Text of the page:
NSF's Commitment to the Deep
Dr. Rita R. Colwell
NATIONAL SCIENCE FOUNDATION
NRC Symposium on
Fifty Years of Ocean Discovery
October 30, 1998
It is a genuine pleasure for me to be here to celebrate
fifty years of ocean discovery and to be able to join
you in planning for the next fifty years.
The oceans have intrigued and attracted human populations
for centuries. There isn't an activity more compelling
than the search for knowledge and understanding of
As you know, I have spent most of my career on or near
the ocean, but I also bring a more personal perspective
to ocean discovery.
My husband Jack and I are racing sailors, therefore
the sea is our recreation but also an arena of challenge
and discovery in another dimension.
And my own research into cholera is directly related
to the oceans and their influence on weather and climate.
The history of cholera reveals a remarkably strong
association with the sea. El Niņo brings rain, an
influx of nutrients from land, and warm sea surface
These conditions are associated with initiating plankton
blooms. A single copepod can carry many V. cholerae
I will spare you from further details. Suffice to say
that those details have engaged me in a 3-decade research
It is especially fulfilling to be here today, in my
still new role as Director of the National Science
Foundation, to talk about ocean discovery, past, present,
Many of you have been active participants in NSF's
wide-ranging and significant history in ocean research.
The Foundation is grateful for your commitment and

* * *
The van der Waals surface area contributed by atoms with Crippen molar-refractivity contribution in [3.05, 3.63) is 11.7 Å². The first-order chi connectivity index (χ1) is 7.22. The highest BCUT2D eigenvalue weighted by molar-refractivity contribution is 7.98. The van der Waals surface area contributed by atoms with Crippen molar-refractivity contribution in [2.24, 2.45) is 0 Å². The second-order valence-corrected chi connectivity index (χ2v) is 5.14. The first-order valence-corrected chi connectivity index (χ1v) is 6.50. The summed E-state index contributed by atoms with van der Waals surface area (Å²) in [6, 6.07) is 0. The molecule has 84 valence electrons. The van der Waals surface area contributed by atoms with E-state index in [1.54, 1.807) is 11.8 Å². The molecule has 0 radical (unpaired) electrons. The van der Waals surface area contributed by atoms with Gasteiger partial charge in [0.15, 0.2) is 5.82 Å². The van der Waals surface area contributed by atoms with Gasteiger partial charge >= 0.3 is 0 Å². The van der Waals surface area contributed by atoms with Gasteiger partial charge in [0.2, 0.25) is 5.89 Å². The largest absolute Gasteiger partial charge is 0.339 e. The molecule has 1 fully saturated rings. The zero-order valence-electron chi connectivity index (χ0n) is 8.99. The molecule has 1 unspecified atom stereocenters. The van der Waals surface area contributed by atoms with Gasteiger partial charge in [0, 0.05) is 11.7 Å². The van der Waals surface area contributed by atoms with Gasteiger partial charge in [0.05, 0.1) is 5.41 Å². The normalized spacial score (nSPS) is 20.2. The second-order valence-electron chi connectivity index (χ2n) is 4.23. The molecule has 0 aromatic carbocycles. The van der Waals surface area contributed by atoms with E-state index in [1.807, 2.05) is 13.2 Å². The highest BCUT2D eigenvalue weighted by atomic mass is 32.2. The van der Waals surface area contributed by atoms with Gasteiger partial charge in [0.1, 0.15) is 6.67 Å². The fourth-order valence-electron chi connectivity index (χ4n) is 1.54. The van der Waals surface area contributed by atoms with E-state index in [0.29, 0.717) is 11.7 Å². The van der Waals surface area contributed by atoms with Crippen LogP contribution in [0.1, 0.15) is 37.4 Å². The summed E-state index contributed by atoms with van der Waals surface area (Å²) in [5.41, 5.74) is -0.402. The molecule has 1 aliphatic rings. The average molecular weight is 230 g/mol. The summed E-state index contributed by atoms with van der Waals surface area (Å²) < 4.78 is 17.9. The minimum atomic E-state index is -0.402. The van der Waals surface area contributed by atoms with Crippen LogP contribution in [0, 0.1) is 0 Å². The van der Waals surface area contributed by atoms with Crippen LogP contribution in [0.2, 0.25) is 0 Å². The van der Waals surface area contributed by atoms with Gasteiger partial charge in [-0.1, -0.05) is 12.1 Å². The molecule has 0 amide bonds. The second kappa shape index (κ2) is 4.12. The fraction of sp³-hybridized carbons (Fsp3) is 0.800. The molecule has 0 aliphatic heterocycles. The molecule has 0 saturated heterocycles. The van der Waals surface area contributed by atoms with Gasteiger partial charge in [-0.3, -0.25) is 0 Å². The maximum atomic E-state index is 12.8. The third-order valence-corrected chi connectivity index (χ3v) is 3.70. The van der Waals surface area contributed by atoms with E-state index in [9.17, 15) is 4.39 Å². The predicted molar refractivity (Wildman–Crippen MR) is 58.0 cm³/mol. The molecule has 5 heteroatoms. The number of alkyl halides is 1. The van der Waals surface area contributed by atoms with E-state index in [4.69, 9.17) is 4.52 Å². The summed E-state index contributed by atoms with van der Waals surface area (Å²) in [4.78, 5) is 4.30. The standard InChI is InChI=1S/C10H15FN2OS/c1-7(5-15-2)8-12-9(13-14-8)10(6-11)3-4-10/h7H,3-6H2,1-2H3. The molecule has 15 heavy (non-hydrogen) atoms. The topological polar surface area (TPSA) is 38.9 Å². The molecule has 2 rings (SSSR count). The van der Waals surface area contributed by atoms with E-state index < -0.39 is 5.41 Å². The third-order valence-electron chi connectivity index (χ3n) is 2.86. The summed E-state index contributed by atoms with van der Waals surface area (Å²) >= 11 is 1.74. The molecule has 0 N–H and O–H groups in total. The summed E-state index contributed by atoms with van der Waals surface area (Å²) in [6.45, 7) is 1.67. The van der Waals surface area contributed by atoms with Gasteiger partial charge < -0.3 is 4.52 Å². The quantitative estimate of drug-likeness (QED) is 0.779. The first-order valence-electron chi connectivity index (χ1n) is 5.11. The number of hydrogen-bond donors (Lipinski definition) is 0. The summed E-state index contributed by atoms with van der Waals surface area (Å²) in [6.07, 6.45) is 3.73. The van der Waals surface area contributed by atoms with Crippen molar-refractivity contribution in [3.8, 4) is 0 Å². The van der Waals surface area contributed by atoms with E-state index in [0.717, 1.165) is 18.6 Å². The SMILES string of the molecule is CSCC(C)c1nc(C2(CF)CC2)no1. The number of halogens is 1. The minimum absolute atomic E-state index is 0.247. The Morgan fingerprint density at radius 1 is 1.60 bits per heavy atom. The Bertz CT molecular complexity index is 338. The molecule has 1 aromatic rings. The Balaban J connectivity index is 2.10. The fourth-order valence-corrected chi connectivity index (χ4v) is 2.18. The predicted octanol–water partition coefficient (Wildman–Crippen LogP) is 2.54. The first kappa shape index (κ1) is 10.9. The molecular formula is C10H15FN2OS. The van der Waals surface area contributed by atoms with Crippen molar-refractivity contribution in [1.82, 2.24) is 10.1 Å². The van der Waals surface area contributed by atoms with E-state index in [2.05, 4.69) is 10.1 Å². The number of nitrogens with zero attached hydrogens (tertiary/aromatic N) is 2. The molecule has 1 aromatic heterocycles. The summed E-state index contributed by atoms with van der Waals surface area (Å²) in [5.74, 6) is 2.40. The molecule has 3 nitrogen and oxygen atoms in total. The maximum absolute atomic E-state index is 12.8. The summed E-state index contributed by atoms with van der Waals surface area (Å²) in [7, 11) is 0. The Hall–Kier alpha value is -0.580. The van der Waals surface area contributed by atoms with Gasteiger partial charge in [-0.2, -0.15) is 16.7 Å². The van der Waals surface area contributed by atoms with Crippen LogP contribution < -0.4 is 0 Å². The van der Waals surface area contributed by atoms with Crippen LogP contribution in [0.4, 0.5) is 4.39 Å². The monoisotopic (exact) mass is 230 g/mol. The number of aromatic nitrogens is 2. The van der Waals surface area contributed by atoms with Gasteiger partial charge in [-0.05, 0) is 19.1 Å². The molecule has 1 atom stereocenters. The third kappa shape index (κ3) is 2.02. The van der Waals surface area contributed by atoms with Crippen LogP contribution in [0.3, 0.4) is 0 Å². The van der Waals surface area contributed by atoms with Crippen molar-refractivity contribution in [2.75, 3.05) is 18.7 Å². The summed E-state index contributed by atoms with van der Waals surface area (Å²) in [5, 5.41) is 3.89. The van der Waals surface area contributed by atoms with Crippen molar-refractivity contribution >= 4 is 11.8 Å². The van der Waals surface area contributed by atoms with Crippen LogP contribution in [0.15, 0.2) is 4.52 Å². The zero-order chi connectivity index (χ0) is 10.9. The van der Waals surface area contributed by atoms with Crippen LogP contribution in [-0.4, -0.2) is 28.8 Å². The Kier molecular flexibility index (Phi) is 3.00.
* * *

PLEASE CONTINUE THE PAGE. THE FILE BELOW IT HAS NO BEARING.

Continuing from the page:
the excellent work you have done.
We are also proud of both our primary role in ocean
discovery and our role as a collaborator with other
institutions, other agencies, and other nations.
The pervasive, powerful, mysterious, and bountiful
forces of the oceans on the planet are evident not
only in science but also literature.
Seneca, one of Rome's leading intellectuals in the
mid-first century (AD) spoke of the ocean in one of
his plays. He wrote, "An age will come after many
years when the Ocean will loose [loosen] the chains
of things, and a huge land lie revealed..."
This has been variously interpreted in different historical
eras. Christopher Columbus' son, Ferdinand, thought
the comment foretold his father's discovery of the
New World in 1492.
Those same words today, in relation to ocean discovery,
signify to me that the next fifty years in ocean research
will be truly extraordinary.
Although Columbus' son thought the reference to a "huge
land...revealed" was the discovery of the Americas,
those now working in ocean science might well think
of that "huge land" as the abyssal regions of the
ocean that we have only begun to explore. Sophisticated
tools and technology are changing every aspect of
science -- from writing a grant proposal, to the data
we gather, and to methods of data collection and analysis.
The impact of the new tools and technology on the way
we do oceanography has been revolutionary.
NSF supports this revolution and its expanding diversity
into robotic vehicles, permanent seafloor observatories,
new optical and acoustic imaging methods, long-term
moorings, and the vast opportunities opening up in
satellite communications. These technological leaps
and others to be made will transform the ocean sciences.
The academic research vessel fleet, the Joides Resolution,
and the ALVIN are the precursors of the robotic eyes
and ears that mark a whole new era in oceanography.
In the late 70s, researchers, with the help of the
workhorse ALVIN, were able to explore areas like the
volcanic terrain of the East Pacific Rise. Their findings
changed our entire understanding of the deep ocean.
They found unique ecosystems teaming with life supported